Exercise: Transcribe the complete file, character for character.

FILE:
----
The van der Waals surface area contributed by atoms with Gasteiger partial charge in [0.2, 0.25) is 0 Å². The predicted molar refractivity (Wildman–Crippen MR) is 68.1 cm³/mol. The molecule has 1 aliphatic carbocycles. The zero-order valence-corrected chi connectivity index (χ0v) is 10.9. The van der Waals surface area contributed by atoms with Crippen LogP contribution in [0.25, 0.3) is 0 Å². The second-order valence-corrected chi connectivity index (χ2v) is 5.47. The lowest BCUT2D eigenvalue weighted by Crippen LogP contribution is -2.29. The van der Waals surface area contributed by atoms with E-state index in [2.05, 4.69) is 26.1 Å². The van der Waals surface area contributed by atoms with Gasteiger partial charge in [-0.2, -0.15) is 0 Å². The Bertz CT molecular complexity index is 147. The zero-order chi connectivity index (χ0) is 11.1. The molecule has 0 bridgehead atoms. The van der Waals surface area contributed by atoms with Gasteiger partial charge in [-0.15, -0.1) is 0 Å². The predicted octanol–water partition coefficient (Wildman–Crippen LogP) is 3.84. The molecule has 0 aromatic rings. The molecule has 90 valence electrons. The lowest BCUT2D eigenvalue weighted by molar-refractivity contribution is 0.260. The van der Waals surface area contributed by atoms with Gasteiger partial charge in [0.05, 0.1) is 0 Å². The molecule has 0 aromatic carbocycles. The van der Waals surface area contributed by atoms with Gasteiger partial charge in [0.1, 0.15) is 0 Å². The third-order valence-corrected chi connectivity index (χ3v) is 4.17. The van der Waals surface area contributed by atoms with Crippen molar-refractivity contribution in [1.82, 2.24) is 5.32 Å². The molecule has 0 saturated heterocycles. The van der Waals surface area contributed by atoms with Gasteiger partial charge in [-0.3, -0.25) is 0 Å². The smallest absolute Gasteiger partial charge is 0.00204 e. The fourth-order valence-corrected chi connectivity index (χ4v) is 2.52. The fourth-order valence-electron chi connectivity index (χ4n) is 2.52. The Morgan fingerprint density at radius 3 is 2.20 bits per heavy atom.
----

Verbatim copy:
The van der Waals surface area contributed by atoms with Gasteiger partial charge in [0.2, 0.25) is 0 Å². The predicted molar refractivity (Wildman–Crippen MR) is 68.1 cm³/mol. The molecule has 1 aliphatic carbocycles. The zero-order valence-corrected chi connectivity index (χ0v) is 10.9. The van der Waals surface area contributed by atoms with Crippen LogP contribution in [0.25, 0.3) is 0 Å². The second-order valence-corrected chi connectivity index (χ2v) is 5.47. The lowest BCUT2D eigenvalue weighted by Crippen LogP contribution is -2.29. The van der Waals surface area contributed by atoms with E-state index in [2.05, 4.69) is 26.1 Å². The van der Waals surface area contributed by atoms with Gasteiger partial charge in [-0.2, -0.15) is 0 Å². The Bertz CT molecular complexity index is 147. The zero-order chi connectivity index (χ0) is 11.1. The molecule has 0 bridgehead atoms. The van der Waals surface area contributed by atoms with Gasteiger partial charge in [-0.15, -0.1) is 0 Å². The predicted octanol–water partition coefficient (Wildman–Crippen LogP) is 3.84. The molecule has 0 aromatic rings. The molecule has 90 valence electrons. The lowest BCUT2D eigenvalue weighted by molar-refractivity contribution is 0.260. The van der Waals surface area contributed by atoms with Gasteiger partial charge in [0.05, 0.1) is 0 Å². The molecule has 0 aromatic carbocycles. The van der Waals surface area contributed by atoms with Gasteiger partial charge in [0.1, 0.15) is 0 Å². The third-order valence-corrected chi connectivity index (χ3v) is 4.17. The van der Waals surface area contributed by atoms with Crippen molar-refractivity contribution in [1.82, 2.24) is 5.32 Å². The molecule has 0 saturated heterocycles. The van der Waals surface area contributed by atoms with Gasteiger partial charge in [-0.3, -0.25) is 0 Å². The smallest absolute Gasteiger partial charge is 0.00204 e. The fourth-order valence-corrected chi connectivity index (χ4v) is 2.52. The fourth-order valence-electron chi connectivity index (χ4n) is 2.52. The Morgan fingerprint density at radius 3 is 2.20 bits per heavy atom.